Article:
Facebook’s “Create an Event” feature is perfect for hosting get togethers that can earn you leads. The feature lets you quickly invite a bunch of people, and it reminds them when the event gets close. People in your community also see a post on their timeline every time someone marks that they are “going” to or are “interested” in your event, helping you get more publicity. This feature makes it easier to get people to come to your open houses, appreciation events and anything else you do.
Make sure to keep your Facebook page current with any activities you have been doing throughout the week. I always make sure to take pictures with my phone during events or big moments so that I can use them to get more attention on my posts. Nothing gets people clicking on a post like a happy-looking family in their new home! Posting these pictures regularly helps people in the community feel closer to you, especially if you tag someone.
I recommend posting at least twice a week, and checking for replies or messages daily. The best posts ask people in the community something like: “Where’s your favorite place in town to get pizza?” or “Tell us a story about your favorite feature from your childhood home.” They’ll generate lots of comments, and each person interacting with your page increases the chance others will see it.
If you have had a slow week, you can always share articles about how to make buying or selling a home easier. Writing your own articles is a great idea if you have the time, and if you are short on time you can follow pages like HGTV and Realtor.com and share their posts.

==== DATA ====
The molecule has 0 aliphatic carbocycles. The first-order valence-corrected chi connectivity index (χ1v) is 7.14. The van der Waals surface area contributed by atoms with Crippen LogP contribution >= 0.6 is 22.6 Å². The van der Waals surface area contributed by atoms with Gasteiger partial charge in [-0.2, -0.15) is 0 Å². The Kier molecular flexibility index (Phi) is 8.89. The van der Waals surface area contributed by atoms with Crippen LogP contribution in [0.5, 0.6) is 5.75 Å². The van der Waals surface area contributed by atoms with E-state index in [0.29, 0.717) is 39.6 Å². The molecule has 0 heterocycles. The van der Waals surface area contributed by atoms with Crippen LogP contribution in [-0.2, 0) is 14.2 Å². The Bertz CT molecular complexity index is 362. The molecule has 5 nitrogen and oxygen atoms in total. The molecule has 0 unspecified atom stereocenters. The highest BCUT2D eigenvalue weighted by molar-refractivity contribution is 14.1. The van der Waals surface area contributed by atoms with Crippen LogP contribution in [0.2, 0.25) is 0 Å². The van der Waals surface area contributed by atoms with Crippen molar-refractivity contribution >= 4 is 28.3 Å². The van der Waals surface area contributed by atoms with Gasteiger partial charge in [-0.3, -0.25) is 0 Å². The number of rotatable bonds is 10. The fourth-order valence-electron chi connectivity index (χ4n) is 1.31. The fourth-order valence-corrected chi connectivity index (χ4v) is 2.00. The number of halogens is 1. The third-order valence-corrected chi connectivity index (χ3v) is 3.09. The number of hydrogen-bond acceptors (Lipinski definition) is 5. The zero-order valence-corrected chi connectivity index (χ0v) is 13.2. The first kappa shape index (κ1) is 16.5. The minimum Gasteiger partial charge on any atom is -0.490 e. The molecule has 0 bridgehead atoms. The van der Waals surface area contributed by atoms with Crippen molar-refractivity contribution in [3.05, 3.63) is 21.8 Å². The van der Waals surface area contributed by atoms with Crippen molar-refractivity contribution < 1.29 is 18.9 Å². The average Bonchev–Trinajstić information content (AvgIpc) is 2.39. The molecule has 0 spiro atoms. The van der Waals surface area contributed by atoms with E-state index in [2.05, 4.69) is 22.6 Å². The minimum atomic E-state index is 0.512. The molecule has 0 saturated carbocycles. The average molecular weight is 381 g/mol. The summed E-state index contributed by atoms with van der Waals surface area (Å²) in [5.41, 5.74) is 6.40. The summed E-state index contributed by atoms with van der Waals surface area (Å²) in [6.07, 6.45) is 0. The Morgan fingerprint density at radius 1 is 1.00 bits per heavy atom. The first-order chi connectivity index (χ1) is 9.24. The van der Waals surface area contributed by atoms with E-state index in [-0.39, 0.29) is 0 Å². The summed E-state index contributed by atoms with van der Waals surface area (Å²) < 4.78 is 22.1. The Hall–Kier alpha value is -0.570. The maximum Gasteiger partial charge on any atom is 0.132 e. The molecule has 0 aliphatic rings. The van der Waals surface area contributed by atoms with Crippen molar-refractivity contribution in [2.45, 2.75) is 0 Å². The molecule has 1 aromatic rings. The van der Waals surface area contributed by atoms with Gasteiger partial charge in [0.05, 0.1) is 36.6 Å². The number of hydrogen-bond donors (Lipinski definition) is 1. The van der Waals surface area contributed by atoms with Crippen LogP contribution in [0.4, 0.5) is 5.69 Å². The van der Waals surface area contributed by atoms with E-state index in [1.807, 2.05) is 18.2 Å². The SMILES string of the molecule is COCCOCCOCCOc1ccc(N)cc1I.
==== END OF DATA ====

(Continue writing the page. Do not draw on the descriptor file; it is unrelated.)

Creating a group on Facebook can also help keep people engaged with your page while growing the relationships you create online. Make your page locally focused and valuable to the community. Your page can be focused on your business, like “current homes for sale in town” or it can be something like “[Your Town] Handyman Tips” for homeowners looking to do DIY repairs or find good businesses in their area.
Instagram is hugely popular with the younger crowd, and a growing number of adults are using it now, too. Real estate agents can benefit because local businesses have found huge success by posting on Instagram. People like seeing news and updates about their area as they scroll through the photos.
Making an Instagram profile is super easy, and it can share lots of data from your Facebook page. For instance, you can instantly connect with anyone who follows you on Facebook with the “Find Friends” option.